12. Service continuity management To ensure that the availability and performance of a service is maintained at a sufficient level in the event of a disaster. The practice provides a framework for building organizational resilience, with the capability of producing an effective response that safeguards the interests of key stakeholders and the organization’s reputation, brand, and value-creating activities.
13. Service design To design products and services that are fit for purpose, fit for use, and that can be delivered by the organization and its ecosystem. This includes planning and organizing people, partners and suppliers, information, communication, technology, and practices for new or changed products and services, and the interaction between the organization and its customers.
14. Service desk To capture demand for incident resolution and service requests. It should also be the entry point and single point of contact for the service provider with all of its users.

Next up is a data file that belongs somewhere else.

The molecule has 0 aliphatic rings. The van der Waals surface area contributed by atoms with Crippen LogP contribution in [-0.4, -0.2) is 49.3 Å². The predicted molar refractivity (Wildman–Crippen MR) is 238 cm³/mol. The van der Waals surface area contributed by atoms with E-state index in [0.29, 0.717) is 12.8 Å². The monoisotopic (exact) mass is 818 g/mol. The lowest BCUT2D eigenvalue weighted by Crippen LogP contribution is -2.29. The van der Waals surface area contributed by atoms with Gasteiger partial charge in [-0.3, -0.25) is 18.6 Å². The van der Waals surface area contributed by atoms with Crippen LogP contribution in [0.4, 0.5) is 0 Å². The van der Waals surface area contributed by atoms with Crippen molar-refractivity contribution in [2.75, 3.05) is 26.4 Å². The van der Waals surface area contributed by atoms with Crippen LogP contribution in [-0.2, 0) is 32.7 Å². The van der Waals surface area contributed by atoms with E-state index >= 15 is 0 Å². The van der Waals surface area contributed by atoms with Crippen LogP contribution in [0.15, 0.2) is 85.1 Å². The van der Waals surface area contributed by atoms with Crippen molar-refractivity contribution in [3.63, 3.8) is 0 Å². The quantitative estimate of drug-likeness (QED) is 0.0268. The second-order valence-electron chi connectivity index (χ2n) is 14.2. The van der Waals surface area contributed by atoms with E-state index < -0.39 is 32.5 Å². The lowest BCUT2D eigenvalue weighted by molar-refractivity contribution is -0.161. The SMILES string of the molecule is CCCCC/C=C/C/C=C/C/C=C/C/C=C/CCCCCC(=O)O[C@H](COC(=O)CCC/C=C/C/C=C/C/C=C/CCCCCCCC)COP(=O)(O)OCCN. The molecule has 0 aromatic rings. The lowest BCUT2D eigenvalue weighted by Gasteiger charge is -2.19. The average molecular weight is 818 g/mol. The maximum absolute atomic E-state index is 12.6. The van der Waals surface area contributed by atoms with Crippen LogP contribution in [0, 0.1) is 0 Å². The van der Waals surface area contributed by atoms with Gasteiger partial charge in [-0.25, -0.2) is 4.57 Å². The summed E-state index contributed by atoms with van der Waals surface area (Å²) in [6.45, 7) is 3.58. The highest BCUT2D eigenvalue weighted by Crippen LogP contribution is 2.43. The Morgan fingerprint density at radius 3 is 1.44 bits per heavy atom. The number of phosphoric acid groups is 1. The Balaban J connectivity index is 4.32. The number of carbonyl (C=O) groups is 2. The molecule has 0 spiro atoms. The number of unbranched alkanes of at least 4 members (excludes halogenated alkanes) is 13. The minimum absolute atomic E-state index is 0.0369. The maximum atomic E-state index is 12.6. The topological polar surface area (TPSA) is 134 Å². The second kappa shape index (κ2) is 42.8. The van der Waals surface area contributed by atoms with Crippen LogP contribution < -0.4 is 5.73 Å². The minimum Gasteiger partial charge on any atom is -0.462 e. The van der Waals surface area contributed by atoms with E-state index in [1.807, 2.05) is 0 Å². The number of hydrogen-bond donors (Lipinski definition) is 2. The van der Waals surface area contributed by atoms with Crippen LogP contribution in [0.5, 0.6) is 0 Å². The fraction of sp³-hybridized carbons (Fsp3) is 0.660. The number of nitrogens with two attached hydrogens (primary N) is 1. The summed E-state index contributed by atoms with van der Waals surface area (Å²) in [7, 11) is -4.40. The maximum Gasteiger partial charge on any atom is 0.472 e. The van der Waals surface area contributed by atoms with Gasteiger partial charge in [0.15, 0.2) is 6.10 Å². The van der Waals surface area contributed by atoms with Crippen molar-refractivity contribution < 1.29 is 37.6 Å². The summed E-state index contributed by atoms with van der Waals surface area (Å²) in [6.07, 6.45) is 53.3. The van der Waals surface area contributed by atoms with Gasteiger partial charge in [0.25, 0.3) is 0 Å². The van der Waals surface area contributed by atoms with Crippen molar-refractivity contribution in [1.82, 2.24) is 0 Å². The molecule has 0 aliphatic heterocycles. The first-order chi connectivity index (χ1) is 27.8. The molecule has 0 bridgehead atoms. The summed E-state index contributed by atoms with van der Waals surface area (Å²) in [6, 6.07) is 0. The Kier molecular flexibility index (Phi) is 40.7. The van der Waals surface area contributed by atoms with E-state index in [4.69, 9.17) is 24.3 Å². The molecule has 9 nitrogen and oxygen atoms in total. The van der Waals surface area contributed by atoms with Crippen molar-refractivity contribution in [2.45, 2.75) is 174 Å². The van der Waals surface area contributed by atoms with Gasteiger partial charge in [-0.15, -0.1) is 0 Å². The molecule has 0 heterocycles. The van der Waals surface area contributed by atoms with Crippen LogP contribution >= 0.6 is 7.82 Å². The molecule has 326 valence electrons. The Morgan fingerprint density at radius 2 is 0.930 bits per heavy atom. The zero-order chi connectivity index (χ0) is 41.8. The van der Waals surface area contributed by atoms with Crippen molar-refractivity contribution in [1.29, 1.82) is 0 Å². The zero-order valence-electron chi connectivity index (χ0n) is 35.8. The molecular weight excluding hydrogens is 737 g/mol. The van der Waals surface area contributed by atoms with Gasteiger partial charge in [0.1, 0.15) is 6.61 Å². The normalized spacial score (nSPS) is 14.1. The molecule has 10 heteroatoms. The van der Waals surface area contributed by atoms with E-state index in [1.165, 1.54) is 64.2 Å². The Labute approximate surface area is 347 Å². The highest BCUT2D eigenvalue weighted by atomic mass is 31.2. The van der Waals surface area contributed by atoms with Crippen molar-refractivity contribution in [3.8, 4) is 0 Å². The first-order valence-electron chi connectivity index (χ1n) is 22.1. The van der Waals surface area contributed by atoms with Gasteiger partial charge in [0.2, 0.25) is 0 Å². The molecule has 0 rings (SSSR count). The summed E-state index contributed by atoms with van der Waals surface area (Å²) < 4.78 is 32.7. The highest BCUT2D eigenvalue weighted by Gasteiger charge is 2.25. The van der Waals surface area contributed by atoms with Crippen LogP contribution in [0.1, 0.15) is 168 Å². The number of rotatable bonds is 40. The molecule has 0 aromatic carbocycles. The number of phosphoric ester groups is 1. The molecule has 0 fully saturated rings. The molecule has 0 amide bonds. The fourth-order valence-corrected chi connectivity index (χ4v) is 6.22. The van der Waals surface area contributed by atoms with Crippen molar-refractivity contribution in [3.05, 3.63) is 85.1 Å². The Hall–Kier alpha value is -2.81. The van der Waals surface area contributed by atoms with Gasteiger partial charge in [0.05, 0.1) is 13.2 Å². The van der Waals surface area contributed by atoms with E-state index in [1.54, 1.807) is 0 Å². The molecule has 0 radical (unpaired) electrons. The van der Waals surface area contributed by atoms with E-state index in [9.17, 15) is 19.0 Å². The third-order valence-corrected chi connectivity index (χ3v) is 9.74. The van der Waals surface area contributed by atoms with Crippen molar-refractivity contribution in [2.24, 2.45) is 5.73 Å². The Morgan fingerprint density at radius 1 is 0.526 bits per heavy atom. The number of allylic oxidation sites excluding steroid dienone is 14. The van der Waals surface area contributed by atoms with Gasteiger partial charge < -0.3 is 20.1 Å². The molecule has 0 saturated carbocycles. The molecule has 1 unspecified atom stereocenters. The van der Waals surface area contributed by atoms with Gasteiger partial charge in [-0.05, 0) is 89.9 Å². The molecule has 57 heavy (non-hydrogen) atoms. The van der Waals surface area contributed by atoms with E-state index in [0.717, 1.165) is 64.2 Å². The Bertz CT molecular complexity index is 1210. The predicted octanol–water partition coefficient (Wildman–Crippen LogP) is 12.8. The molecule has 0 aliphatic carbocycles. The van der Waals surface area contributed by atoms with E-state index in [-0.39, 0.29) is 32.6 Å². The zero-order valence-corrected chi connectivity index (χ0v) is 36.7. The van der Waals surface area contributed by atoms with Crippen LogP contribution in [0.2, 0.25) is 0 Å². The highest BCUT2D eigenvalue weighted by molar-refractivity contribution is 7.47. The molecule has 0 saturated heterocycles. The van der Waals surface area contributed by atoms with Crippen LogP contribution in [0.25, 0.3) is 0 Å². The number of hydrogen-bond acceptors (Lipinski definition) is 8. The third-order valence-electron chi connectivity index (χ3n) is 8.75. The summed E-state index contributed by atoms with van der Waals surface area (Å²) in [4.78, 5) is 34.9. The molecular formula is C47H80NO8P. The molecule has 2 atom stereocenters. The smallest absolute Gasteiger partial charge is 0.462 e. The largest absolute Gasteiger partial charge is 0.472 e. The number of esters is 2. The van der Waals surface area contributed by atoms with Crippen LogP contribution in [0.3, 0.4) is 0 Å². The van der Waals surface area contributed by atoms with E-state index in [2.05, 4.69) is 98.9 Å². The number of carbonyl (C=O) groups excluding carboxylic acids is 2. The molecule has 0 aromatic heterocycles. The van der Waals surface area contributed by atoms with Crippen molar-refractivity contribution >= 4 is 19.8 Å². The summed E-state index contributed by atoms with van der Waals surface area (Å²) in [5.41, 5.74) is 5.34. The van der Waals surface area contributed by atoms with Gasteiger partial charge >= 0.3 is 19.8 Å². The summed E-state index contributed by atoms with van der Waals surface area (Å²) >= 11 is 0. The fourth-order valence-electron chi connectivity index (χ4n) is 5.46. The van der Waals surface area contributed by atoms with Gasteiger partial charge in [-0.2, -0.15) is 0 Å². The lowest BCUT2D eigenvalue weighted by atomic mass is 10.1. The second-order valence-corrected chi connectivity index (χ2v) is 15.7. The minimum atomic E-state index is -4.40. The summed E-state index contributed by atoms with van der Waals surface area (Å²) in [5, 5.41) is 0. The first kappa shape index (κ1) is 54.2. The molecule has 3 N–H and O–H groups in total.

15. Service level management To set clear business-based targets for service performance, so that the delivery of a service can be properly assessed, monitored, and managed against these targets.
16.   Service request management To support the agreed quality of a service by handling all pre-defined, user-initiated service requests in an effective and user-friendly manner.
17. Service validation and testing To ensure that new or changed products and services meet defined requirements. The definition of service value is based on input from customers, business objectives, and regulatory requirements, and is documented as part of the value chain activity of design and transition. These inputs are used to establish measurable quality and performance indicators that support the definition of assurance criteria and testing requirements.

Technical Management Practices

Practice Purpose
1. Deployment management To move new or changed hardware, software, documentation, processes, or any other component to live environments. It may also be involved in deploying components to other environments for testing or staging.